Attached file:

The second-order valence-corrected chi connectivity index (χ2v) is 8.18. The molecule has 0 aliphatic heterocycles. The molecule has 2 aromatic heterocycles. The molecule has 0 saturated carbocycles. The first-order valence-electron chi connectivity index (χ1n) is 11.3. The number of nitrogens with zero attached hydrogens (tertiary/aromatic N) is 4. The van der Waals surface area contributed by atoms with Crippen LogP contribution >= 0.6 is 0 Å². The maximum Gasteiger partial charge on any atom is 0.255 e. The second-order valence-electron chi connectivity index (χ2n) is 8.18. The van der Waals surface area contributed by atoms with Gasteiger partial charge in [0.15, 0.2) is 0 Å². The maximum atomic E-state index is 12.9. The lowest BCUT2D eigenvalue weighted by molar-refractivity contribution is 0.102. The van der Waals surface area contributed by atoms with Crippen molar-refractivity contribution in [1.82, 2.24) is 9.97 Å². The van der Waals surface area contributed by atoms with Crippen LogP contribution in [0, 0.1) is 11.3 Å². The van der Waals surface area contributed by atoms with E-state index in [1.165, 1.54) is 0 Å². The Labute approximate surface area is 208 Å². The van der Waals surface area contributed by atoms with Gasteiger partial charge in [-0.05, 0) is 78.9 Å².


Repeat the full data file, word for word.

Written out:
The second-order valence-corrected chi connectivity index (χ2v) is 8.18. The molecule has 0 aliphatic heterocycles. The molecule has 2 aromatic heterocycles. The molecule has 0 saturated carbocycles. The first-order valence-electron chi connectivity index (χ1n) is 11.3. The number of nitrogens with zero attached hydrogens (tertiary/aromatic N) is 4. The van der Waals surface area contributed by atoms with Crippen LogP contribution >= 0.6 is 0 Å². The maximum Gasteiger partial charge on any atom is 0.255 e. The second-order valence-electron chi connectivity index (χ2n) is 8.18. The van der Waals surface area contributed by atoms with Gasteiger partial charge in [0.15, 0.2) is 0 Å². The maximum atomic E-state index is 12.9. The lowest BCUT2D eigenvalue weighted by molar-refractivity contribution is 0.102. The van der Waals surface area contributed by atoms with Crippen molar-refractivity contribution in [1.82, 2.24) is 9.97 Å². The van der Waals surface area contributed by atoms with Crippen LogP contribution in [0, 0.1) is 11.3 Å². The van der Waals surface area contributed by atoms with E-state index in [1.165, 1.54) is 0 Å². The Labute approximate surface area is 208 Å². The van der Waals surface area contributed by atoms with Gasteiger partial charge in [-0.05, 0) is 78.9 Å².